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Saturday, 24 September 2016

Hail to the King, baby

A couple of weeks ago, I went into my local Waterstones and asked them if they could get Hometown in stock. They were happy to although not as happy as me when I went back to see it on the shelf a short while later. After going back in the other day, I was more than happy to see the shot below.




No jokes, no need to say too much other than the eleven year old I used to be crapping myself over 'Salem's Lot, Pet Sematary and The Shining and falling in love with It and then joining the quest for the Tower (long days and pleasant nights) would not believe this photo is real. To be fair, the thirty-eight year old I am now isn't quite sure of it, either.


Hail to the King, baby.

Saturday, 10 September 2016

Friends (no, not the TV show)

For some reason, I was thinking other day about my friends - probably one of those round the houses thought processes that starts off with one thing, goes to another and ends up linking in the most tenuous way possible to the original idea. In any case, it's my birthday in a couple of months. Thirty-nine this year so no prizes for guessing when I hit the big four oh. Almost forty and when it comes to friends (as in the ones I have in day to day life rather than the good people I've met online), I've made no more than a few new ones in the last decade or so. I'm seeing a couple tonight and case in point, I've been friends with them since we were sixteen or seventeen. This is obviously a fine thing. And it's got me thinking: the friendships we make at pivotal points-whether or not we know these are pivotal points-are the ones that last. And by pivotal, I don't mean huge, life-altering events although that can be the case, of course. I'm talking about the times that mould us into the people we end up being. That can be when you're five and in your first year of primary school and you play at lunchtime with the kid who'll one day be joint best man at your wedding.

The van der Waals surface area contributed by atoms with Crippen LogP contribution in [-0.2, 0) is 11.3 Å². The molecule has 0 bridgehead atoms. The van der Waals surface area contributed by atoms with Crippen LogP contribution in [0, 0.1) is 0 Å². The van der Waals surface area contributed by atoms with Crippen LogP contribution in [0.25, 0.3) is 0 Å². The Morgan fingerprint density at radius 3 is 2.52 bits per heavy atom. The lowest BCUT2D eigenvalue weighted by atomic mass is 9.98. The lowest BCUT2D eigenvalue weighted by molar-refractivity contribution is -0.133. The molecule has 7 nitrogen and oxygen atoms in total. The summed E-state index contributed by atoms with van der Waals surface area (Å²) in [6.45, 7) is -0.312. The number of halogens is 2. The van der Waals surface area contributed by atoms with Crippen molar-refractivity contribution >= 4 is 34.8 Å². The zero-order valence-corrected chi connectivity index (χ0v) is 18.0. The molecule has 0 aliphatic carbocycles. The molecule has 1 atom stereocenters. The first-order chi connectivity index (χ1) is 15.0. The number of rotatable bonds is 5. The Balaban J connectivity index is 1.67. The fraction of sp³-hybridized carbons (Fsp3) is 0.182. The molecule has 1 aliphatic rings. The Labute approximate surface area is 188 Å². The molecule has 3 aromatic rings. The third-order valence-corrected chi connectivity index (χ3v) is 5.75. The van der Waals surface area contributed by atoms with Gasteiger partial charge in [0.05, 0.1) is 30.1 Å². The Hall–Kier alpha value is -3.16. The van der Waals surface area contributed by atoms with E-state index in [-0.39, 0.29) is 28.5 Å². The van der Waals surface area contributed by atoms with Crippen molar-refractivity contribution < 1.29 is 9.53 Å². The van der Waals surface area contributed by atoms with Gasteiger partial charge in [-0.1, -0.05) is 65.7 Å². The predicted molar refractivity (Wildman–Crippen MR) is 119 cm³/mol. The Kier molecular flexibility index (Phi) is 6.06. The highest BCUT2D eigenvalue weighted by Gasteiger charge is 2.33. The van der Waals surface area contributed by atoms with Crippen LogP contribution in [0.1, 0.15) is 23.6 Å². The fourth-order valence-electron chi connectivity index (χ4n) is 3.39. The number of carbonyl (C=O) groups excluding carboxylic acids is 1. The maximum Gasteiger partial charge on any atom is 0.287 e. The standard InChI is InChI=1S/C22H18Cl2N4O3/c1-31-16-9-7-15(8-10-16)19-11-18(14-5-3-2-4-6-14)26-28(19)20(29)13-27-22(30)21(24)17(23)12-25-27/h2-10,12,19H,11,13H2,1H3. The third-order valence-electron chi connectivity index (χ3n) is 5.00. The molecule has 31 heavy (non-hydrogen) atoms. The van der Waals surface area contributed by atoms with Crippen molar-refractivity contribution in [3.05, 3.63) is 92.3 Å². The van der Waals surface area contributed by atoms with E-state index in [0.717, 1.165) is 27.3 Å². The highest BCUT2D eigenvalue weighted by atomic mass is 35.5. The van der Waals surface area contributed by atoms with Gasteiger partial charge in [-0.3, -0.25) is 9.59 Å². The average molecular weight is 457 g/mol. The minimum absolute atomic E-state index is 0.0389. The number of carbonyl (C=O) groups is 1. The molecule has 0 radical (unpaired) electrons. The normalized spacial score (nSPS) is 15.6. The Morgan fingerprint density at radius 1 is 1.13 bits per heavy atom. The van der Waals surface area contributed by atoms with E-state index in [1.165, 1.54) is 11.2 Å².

It can be forming a bond with a guy based on not much more than drinking too much cheap lager and laughing at Beavis & Butthead, and then realising you've made a friend for life.

It can be a cold October day, sitting in your History class and bored out of your head by the repeal of the Corn Laws so you share that boredom with the guy next to you and the girl on the desk behind.

It can be sitting in a pub beer garden when only a few of the group are old enough to legally drink and someone makes a shit joke that you laugh at and still laugh at twenty years later when you think of it.

It can be working in your job and expecting nothing to change when a pretty girl comes in for an interview and you get talking and not too long later, you're living together and you ask her to marry you and she says yes.

The little moments. The pivotal moments. That's where friendship comes from, grows from. It's when the darkness is lit with little lights.

Hometown

All the colour fell out of Mick’s face and out of Will and Karen’s coats, then out of the walls, then out of the floor. Everything around him became a dead grey. The steady beat of the music dropped into a tuneless drone; the men and women around him and crowding the long bar became transparent. Andy stared through them, tasting the cry in his mouth and wondering from far off if it would be as faded and ghostly as everything around when it finally arrived. The drinkers became shadows and the sounds of their voices and laughter were the distant rumble of thunder.
The grey of the floor vanished. The floor was gone. Andy stared at an endless black that dropped into nothing. He stood over it, a meaningless mote in the void.
His cry finally broke free and he fell into the nothing, Mick beside him, Stu, Karen and Will above, then below. Black swallowed him.
The world was darkness.
Darkness lit with little lights.


Thursday, 1 September 2016

Short story sale - The Sisters In The Green

A few months back, I mentioned writing a short story that was a fair bit longer than my usual. The Sisters In The Green clocked in at 8,500 words which wasn't a problem for me as I'd planned on telling a longer tale.